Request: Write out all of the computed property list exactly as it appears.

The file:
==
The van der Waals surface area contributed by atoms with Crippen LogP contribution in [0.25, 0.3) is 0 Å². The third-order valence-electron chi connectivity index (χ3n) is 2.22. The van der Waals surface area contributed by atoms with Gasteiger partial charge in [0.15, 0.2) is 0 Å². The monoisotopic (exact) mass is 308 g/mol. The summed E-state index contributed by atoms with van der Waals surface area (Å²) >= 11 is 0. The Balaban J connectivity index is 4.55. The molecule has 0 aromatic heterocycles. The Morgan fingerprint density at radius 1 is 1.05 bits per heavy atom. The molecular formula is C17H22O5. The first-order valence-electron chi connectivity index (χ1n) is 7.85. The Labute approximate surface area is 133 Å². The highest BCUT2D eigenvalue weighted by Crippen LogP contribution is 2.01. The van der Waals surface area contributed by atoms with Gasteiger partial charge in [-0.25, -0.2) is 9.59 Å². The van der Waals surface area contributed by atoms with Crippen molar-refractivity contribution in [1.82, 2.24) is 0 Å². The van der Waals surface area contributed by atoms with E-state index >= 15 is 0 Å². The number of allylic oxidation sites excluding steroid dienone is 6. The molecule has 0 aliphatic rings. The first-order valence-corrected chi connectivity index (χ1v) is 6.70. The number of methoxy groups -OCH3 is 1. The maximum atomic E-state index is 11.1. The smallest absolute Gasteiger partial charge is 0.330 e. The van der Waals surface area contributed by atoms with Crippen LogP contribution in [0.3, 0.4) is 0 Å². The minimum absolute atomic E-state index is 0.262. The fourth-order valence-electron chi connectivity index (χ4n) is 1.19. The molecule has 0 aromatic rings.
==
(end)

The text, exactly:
The van der Waals surface area contributed by atoms with Crippen LogP contribution in [0.25, 0.3) is 0 Å². The third-order valence-electron chi connectivity index (χ3n) is 2.22. The van der Waals surface area contributed by atoms with Gasteiger partial charge in [0.15, 0.2) is 0 Å². The monoisotopic (exact) mass is 308 g/mol. The summed E-state index contributed by atoms with van der Waals surface area (Å²) >= 11 is 0. The Balaban J connectivity index is 4.55. The molecule has 0 aromatic heterocycles. The Morgan fingerprint density at radius 1 is 1.05 bits per heavy atom. The molecular formula is C17H22O5. The first-order valence-electron chi connectivity index (χ1n) is 7.85. The Labute approximate surface area is 133 Å². The highest BCUT2D eigenvalue weighted by Crippen LogP contribution is 2.01. The van der Waals surface area contributed by atoms with Gasteiger partial charge in [-0.25, -0.2) is 9.59 Å². The van der Waals surface area contributed by atoms with Crippen molar-refractivity contribution in [1.82, 2.24) is 0 Å². The van der Waals surface area contributed by atoms with E-state index >= 15 is 0 Å². The number of allylic oxidation sites excluding steroid dienone is 6. The molecule has 0 aliphatic rings. The first-order valence-corrected chi connectivity index (χ1v) is 6.70. The number of methoxy groups -OCH3 is 1. The maximum atomic E-state index is 11.1. The smallest absolute Gasteiger partial charge is 0.330 e. The van der Waals surface area contributed by atoms with Crippen LogP contribution in [0.3, 0.4) is 0 Å². The minimum absolute atomic E-state index is 0.262. The fourth-order valence-electron chi connectivity index (χ4n) is 1.19. The molecule has 0 aromatic rings.